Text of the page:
you’ll see a broken image, that’s Wylio’s image embed breaking, making the problem clear. (Note: Wylio has since fixed the image.)
The crux of the problem with Wylio is that you’re stuck between two imperfect choices. You either get a download that you have to create your own attribution line, or you can have Wylio do all of the work, but only get an embed code that may or may not work six months down the line.
Neither option is 100% ideal and, for $36 per year, an ideal solution would seem to be called for. Even if it requires a plugin or other some other extension to work. But given that there are free sites out there like Morguefile, which allows you to crop and resize images that have no need for attribution and avoid many of the issues with using CC-licensed images, Wylio needs to make a stronger case to woo people like me over to using it.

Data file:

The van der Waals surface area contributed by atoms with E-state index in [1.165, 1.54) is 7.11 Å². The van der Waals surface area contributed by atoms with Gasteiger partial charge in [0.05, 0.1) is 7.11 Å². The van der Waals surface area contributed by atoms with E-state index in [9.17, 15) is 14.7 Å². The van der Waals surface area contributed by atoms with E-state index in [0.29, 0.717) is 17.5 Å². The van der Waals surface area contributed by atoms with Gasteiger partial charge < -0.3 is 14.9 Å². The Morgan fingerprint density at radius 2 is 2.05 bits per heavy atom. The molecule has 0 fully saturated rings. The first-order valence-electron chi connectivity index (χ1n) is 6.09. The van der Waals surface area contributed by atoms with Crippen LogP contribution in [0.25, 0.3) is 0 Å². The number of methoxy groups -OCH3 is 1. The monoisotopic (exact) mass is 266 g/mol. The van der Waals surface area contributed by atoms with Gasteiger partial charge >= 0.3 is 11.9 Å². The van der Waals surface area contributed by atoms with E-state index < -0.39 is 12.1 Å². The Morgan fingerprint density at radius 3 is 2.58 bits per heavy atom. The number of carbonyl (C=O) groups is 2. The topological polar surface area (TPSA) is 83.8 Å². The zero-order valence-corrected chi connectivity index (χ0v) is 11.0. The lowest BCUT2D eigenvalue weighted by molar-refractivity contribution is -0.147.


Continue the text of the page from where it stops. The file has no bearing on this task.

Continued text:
For me, Wylio is a great idea that simply is not adequately executed. Stuck between a download feature of limited use and an embed feature that creates risks of broken images down the road, Wylio is something of a devil’s choice.
For most bloggers, I have a feeling sites like Morguefile are still better suited for their needs. This is made stronger by the fact that free stock photo sites have no attribution requirements.
Wylio may be a great idea, but it’s got some stiff competition and its imperfect solution doesn’t give it much room to compete right now.
However, I am still an optimist about Wylio. The developers said that one of the key reasons for the update was to make future changes even easier, opening the door to the possibility that they could fix their limitations and, with time, craft the truly perfect image licensing solution.